“True poetic form,” Edward Hirsch wrote in his wonderful meditation on how to read a poem, “implies a mind so miraculously attuned and illuminated that it can form words, by a chain of more-than coincidences, into a living entity.” James Dickey, in his guide on how to enjoy poetry, argued that “poetry makes possible the deepest kind of personal possession of the world.” In his sublime Nobel Prize acceptance speech, the late and great Seamus Heaney asserted that poetry works to “persuade that vulnerable part of our consciousness” and remind us that we are “hunters and gatherers of values.” But, surely, all these exaltations apply to good poetry — great poetry, even. The question, then, is what makes great poetry, and why does it make the human soul sing so?
Arguably the most compelling answer ever given comes from Edgar Allan Poe in his essay “The Poetic Principle,” which he penned at the end of his life. It was published posthumously in 1850 and can be found in the fantastic Library of America volume Edgar Allan Poe: Essays and Reviews (public library), which also gave us Poe’s priceless praise of marginalia.
Poe begins with an unambiguous definition of the purpose of poetry:
A poem deserves its title only inasmuch as it excites, by elevating the soul. The value of the poem is in the ratio of this elevating excitement. But all excitements are, through a psychal necessity, transient. That degree of excitement which would entitle a poem to be so called at all, cannot be sustained throughout a composition of any great length. After the lapse of half an hour, at the very utmost, it flags — fails — a revulsion ensues — and then the poem is, in effect, and in fact, no longer such.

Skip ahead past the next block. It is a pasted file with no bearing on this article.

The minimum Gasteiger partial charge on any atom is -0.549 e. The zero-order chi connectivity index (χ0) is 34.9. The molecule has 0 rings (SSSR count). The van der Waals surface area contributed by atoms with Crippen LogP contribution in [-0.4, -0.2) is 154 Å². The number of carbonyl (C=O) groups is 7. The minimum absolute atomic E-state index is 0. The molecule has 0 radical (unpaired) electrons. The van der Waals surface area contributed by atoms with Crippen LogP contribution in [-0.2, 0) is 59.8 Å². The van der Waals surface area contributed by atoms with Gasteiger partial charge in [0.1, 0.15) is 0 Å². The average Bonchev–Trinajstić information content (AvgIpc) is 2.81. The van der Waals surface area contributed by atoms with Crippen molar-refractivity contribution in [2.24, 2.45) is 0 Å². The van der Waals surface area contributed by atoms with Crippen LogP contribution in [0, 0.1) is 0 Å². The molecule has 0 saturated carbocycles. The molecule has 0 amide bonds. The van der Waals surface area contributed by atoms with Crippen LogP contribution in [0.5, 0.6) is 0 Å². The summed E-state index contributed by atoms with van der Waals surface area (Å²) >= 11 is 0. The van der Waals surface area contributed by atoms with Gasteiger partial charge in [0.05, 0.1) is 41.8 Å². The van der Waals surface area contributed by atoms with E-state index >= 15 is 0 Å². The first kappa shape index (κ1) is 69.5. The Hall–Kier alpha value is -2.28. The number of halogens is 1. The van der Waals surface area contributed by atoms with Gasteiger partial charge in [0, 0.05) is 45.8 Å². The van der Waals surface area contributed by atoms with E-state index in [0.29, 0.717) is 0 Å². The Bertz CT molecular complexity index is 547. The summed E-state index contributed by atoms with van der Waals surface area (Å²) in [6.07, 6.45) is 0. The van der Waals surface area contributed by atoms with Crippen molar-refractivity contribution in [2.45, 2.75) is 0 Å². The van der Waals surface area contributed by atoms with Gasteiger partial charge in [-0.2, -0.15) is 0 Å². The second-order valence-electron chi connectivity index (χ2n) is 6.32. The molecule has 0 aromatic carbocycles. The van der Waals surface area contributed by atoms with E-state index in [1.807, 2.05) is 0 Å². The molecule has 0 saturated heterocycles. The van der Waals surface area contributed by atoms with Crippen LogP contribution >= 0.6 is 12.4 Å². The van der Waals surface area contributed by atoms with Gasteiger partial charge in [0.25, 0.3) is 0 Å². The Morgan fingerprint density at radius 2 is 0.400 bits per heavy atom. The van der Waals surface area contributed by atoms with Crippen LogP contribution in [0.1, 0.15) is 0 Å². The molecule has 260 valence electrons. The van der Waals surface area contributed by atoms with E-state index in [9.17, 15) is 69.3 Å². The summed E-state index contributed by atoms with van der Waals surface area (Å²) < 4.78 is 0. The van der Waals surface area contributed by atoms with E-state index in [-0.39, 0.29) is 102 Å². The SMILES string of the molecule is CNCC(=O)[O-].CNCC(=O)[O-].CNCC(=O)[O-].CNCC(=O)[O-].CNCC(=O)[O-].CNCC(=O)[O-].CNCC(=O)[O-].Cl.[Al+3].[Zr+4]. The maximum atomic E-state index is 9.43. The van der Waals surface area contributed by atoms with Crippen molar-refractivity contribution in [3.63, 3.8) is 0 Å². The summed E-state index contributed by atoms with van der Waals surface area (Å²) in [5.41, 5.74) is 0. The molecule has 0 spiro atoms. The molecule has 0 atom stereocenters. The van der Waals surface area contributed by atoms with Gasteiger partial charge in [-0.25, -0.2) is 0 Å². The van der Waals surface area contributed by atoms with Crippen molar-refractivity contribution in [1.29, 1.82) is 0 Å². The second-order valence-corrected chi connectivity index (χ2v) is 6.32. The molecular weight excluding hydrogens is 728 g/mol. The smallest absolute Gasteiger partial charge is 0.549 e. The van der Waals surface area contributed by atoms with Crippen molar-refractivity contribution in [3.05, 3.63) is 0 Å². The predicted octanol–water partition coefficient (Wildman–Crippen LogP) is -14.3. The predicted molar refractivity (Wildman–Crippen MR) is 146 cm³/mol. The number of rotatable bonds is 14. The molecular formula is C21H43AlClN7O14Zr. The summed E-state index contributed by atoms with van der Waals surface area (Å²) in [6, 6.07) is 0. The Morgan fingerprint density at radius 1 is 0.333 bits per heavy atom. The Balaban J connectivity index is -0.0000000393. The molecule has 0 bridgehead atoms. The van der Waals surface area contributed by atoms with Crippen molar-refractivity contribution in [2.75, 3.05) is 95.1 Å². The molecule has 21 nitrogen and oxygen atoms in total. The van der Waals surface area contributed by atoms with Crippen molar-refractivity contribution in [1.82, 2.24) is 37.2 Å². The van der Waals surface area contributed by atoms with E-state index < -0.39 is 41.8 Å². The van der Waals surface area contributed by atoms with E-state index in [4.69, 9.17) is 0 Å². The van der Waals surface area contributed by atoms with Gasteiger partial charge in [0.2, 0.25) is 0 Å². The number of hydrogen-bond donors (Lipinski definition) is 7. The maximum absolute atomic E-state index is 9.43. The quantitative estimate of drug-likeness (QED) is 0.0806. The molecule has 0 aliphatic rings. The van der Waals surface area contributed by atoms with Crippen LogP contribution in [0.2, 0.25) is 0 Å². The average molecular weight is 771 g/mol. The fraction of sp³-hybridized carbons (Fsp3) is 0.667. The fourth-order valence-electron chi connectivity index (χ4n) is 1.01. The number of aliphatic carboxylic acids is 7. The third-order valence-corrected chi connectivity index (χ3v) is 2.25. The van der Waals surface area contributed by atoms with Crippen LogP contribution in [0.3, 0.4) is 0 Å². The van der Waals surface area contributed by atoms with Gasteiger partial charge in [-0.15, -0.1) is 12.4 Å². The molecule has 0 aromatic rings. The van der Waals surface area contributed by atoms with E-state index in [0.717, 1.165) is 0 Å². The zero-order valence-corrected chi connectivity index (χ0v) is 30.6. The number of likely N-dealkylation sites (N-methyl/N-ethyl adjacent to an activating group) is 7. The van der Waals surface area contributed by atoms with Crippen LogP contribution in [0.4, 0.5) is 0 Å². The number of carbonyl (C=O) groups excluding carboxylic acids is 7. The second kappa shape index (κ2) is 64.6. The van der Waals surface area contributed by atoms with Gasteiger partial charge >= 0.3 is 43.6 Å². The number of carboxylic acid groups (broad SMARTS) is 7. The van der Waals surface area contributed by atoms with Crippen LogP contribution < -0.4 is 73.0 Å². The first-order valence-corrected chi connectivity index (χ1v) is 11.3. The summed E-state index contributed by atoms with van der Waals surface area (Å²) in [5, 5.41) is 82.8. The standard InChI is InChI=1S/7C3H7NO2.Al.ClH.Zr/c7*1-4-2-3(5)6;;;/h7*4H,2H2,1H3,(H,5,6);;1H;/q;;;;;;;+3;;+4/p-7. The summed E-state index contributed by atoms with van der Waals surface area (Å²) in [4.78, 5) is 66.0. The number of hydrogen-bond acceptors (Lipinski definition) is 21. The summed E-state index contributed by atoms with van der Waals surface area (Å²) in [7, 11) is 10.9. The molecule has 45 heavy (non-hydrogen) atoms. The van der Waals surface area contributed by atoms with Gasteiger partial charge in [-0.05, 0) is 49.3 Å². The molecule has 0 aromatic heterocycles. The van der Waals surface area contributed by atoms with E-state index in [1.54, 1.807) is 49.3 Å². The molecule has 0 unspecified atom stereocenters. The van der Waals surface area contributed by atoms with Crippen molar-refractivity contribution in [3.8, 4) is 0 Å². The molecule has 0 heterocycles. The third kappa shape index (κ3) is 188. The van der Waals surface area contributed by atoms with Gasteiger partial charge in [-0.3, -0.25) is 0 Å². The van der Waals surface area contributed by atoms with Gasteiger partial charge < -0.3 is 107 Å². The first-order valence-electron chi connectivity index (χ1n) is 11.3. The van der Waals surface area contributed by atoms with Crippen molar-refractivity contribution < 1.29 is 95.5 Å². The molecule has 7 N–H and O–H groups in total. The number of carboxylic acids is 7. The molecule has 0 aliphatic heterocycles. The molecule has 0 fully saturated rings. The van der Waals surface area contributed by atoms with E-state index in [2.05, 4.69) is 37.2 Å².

And yet, he argues, this isn’t necessarily how we judge poetic merit — he takes a prescient jab against our present “A for effort” cultural mindset to remind us that the measure of genius isn’t dogged time investment but actual creative quality:
It is to be hoped that common sense, in the time to come, will prefer deciding upon a work of Art, rather by the impression it makes — by the effect it produces — than by the time it took to impress the effect, or by the amount of “sustained effort” which had been found necessary in effecting the impression. The fact is, that perseverance is one thing and genius quite another
(It’s interesting that he uses the term “sustained effort” more than a century and a half before the findings of modern psychology, which has upgraded the term to “deliberate practice” to illustrate the qualitative difference in the effort necessary for achieving genius-level skill.)
After discussing a couple of examples of poems that elevate the soul, Poe takes a stab at what he considers to be the most perilous cultural misconception about poetry and its aim, a fallacy that profoundly betrays the poetic spirit: